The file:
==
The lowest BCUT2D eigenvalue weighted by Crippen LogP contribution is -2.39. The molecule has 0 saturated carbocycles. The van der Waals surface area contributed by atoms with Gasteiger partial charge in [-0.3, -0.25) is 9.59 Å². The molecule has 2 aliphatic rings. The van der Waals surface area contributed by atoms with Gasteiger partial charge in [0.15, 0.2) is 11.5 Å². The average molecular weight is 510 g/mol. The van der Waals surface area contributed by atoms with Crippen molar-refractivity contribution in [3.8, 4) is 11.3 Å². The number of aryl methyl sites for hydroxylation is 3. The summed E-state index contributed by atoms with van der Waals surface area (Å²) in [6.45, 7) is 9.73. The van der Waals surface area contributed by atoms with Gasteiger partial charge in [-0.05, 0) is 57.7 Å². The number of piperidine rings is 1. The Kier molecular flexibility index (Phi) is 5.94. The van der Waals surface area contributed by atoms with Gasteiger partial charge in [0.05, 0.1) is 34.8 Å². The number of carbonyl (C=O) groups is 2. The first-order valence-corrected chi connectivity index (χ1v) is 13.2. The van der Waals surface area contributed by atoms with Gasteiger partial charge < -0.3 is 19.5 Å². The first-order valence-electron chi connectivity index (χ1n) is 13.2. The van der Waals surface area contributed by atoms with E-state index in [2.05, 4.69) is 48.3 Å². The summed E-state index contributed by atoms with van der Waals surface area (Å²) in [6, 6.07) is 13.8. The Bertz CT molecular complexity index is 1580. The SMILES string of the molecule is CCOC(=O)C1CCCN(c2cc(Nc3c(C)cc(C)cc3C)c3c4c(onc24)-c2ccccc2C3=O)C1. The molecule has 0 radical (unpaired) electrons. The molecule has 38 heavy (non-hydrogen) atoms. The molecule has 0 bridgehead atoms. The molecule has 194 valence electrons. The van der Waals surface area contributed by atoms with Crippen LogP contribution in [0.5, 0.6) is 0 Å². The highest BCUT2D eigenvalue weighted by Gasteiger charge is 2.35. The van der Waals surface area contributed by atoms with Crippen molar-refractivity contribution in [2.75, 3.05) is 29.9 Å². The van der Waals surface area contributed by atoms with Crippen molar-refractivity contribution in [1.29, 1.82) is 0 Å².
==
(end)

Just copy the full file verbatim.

The lowest BCUT2D eigenvalue weighted by Crippen LogP contribution is -2.39. The molecule has 0 saturated carbocycles. The van der Waals surface area contributed by atoms with Gasteiger partial charge in [-0.3, -0.25) is 9.59 Å². The molecule has 2 aliphatic rings. The van der Waals surface area contributed by atoms with Gasteiger partial charge in [0.15, 0.2) is 11.5 Å². The average molecular weight is 510 g/mol. The van der Waals surface area contributed by atoms with Crippen molar-refractivity contribution in [3.8, 4) is 11.3 Å². The number of aryl methyl sites for hydroxylation is 3. The summed E-state index contributed by atoms with van der Waals surface area (Å²) in [6.45, 7) is 9.73. The van der Waals surface area contributed by atoms with Gasteiger partial charge in [-0.05, 0) is 57.7 Å². The number of piperidine rings is 1. The Kier molecular flexibility index (Phi) is 5.94. The van der Waals surface area contributed by atoms with Gasteiger partial charge in [0.05, 0.1) is 34.8 Å². The number of carbonyl (C=O) groups is 2. The first-order valence-corrected chi connectivity index (χ1v) is 13.2. The van der Waals surface area contributed by atoms with Gasteiger partial charge < -0.3 is 19.5 Å². The first-order valence-electron chi connectivity index (χ1n) is 13.2. The van der Waals surface area contributed by atoms with E-state index in [2.05, 4.69) is 48.3 Å². The summed E-state index contributed by atoms with van der Waals surface area (Å²) in [6, 6.07) is 13.8. The Bertz CT molecular complexity index is 1580. The SMILES string of the molecule is CCOC(=O)C1CCCN(c2cc(Nc3c(C)cc(C)cc3C)c3c4c(onc24)-c2ccccc2C3=O)C1. The molecule has 0 radical (unpaired) electrons. The molecule has 38 heavy (non-hydrogen) atoms. The molecule has 0 bridgehead atoms. The molecule has 194 valence electrons. The van der Waals surface area contributed by atoms with Crippen LogP contribution in [0.5, 0.6) is 0 Å². The highest BCUT2D eigenvalue weighted by Gasteiger charge is 2.35. The van der Waals surface area contributed by atoms with Crippen molar-refractivity contribution in [2.75, 3.05) is 29.9 Å². The van der Waals surface area contributed by atoms with Crippen molar-refractivity contribution in [1.29, 1.82) is 0 Å².